Like everything else in living, retirement living is a set of tradeoffs based on your priorities. There is no best place to retire, but there are places that will work well for you. Our approach of asking friends and family with similar interests and values, as well as seeing many communities over years of vacations, have helped us limit our frame to a dozen or so communities, and to winnow them down to just a couple.

For us, it will be a decision of how close to nature we want to be. Currently Ithaca, New York and Northampton, Massachusetts are the two areas we are seriously pondering. Although sources like Kiplinger Finance says New York State is a bad place (tax-wise) to retire, when we run community against community Ithaca comes out less expensive than Northampton, mainly because property is significantly cheaper. In addition, the air quality is far superior. What we would get in Ithaca is a more rural area and considerably more snow. What we will lose is a larger community, faster access to a major city and the ability to cheaply travel by air.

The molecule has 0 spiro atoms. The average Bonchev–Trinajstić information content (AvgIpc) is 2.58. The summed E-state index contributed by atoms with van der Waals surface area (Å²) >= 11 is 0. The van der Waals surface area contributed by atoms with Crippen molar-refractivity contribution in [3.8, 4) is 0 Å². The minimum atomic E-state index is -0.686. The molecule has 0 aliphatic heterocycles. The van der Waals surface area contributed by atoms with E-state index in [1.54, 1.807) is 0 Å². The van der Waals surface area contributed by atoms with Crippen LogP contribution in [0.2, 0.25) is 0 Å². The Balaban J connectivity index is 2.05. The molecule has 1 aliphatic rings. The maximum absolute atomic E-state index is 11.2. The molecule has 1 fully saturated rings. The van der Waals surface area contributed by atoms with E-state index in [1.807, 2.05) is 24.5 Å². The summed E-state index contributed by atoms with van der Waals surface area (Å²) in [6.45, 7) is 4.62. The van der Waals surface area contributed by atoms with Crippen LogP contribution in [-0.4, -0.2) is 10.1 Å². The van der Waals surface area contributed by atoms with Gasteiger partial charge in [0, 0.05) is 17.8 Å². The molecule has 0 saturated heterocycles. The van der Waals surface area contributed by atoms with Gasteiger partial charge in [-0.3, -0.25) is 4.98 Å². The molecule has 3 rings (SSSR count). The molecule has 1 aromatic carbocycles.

These issues will be the topic of numerous discussions in the months and maybe years ahead. Spending more time in both places will help us sift through intangibles like community versus the cost of living. While all this sounds like a hassle, it’s actually fun and quite interesting. It sets the frame for the next and perhaps the last phase of life, which with luck and good research can also be the best time of life.

One thought on “Planning for the best time in life

  1. When I moved to NYC I didn’t know anyone and had no family here… it sucked. My coworker showed me cliqie.com and I’m a big fan of that over the others in terms of actually meeting people vs. just entertainment. It has a different approach that feels less sketchy cause you and your friends essentially act as “wingmen”. I like that it helps you find things to do too. Skout’s okay too, but still has it’s fair share of creepers